Moldy Strawberries

by

Translated from by

Published: Coming April 5, 2022

$20.00

ISBN: 9781953861207 eISBN:9781953861214
This item will be released on April 5, 2022.

    Paperback

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Book Description

In eighteen exhilarating stories, Caio Fernando Abreu navigates a Brazil transformed by the AIDS epidemic and stifling military dictatorship of the ’80s. Suspended between fear and longing, Abreu’s characters grasp for connection. A man speckled with Carnival glitter crosses a crowded dance floor and seeks the warmth and beauty of another body. A budding office friendship between two young men grows into a “strange and secret harmony.” One man desires another but fears that their complot might crumble with one clumsy word or gesture. Junkies, failed revolutionaries, poets, and conflicted artists face threats at every turn. But, inwardly ferocious and resilient, they heal. For Abreu there is beauty on the horizon, mingled with the light of memory and decay.

Caio Fernando's work is made of gulps of feelings . . . The book maintains a strong unity when speaking of the courage it takes to undress the loyalty of our most intimate and most terrible feelings, and the difficulty of being.
José Castello


Caio is like this: a writer who writes all that he feels and always seeks—and finds—the truth.
Hilda Hilst


For Abreu, writing is a form of salvation: from madness, from death, from invisibility, and, especially, from the self.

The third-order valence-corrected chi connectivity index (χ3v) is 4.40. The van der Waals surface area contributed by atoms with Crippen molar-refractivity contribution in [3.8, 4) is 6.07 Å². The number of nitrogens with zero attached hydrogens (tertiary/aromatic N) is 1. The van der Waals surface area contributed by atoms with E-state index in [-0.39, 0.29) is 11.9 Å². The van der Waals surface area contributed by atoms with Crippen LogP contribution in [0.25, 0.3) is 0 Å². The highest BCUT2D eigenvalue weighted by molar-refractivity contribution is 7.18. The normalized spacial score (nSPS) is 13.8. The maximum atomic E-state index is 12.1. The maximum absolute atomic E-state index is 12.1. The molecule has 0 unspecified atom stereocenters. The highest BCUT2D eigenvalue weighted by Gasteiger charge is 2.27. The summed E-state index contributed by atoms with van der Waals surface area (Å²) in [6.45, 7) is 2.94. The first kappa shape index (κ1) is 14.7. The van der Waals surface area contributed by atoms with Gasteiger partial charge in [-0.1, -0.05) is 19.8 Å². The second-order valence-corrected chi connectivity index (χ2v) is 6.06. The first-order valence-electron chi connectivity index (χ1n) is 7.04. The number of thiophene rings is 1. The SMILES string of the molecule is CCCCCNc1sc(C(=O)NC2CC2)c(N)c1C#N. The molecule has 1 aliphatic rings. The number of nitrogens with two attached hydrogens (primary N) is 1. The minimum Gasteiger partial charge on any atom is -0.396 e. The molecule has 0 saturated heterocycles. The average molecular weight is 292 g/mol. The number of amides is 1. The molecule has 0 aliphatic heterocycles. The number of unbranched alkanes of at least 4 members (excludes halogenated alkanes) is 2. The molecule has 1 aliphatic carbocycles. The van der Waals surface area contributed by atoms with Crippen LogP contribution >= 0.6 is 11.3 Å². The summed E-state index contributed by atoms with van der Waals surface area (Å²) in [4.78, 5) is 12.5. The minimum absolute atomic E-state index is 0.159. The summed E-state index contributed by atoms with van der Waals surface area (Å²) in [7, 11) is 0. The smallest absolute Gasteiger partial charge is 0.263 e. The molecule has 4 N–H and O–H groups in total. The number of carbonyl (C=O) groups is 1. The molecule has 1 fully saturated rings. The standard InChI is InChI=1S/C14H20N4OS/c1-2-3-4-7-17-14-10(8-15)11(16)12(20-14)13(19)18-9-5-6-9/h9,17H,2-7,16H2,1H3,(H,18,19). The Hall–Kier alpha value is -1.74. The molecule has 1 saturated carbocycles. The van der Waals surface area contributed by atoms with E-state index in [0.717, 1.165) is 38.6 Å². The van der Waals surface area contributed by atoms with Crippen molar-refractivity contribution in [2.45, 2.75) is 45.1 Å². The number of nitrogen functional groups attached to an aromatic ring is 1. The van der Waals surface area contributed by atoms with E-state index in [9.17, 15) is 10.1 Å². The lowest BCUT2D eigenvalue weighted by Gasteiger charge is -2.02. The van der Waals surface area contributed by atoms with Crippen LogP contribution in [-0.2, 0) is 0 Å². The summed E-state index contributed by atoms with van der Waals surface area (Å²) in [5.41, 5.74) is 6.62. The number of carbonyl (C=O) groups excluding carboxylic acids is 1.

Bruna Dantas Lobato


Books like Moldy Strawberries fulfill what Caio said was a writer's purpose: to create a sort of "biography of emotions" of their time.
Michel Laub, Valor


Reading or rereading Moldy Strawberries is an experience that cannot be merely beautiful. You must also feel its historical complicity.
Schneider Carpeggiani, Suplemento Pernambuco


Caio was a man of immediacy, he never searched for eternity. With writing that was based on his own experiences, he wound up offering a timeless testimonial of what happens to people during times of oppression.
Alexandre Vidal Porto, Suplemento Pernambuco


Caio is very visceral. He writes about anguish, fear, and despair.
Alice Sant'Anna


Caio is one of those authors who is picked up by every generation.
Ítalo Moriconi


-- Praise for Whatever Happened to Dulce Veiga? --


Abreu’s work [is] at once satirical and tender, silly and serene; it begins in darkness and ends advancing toward light.
Jane Giles, The New York Times


The late Brazilian author’s feisty prose is reminiscent of both Reinaldo Arenas and Manuel Puig [...]. An insidiously rich and disturbing fiction, the work of a remarkable writer who died much too soon.
Kirkus Reviews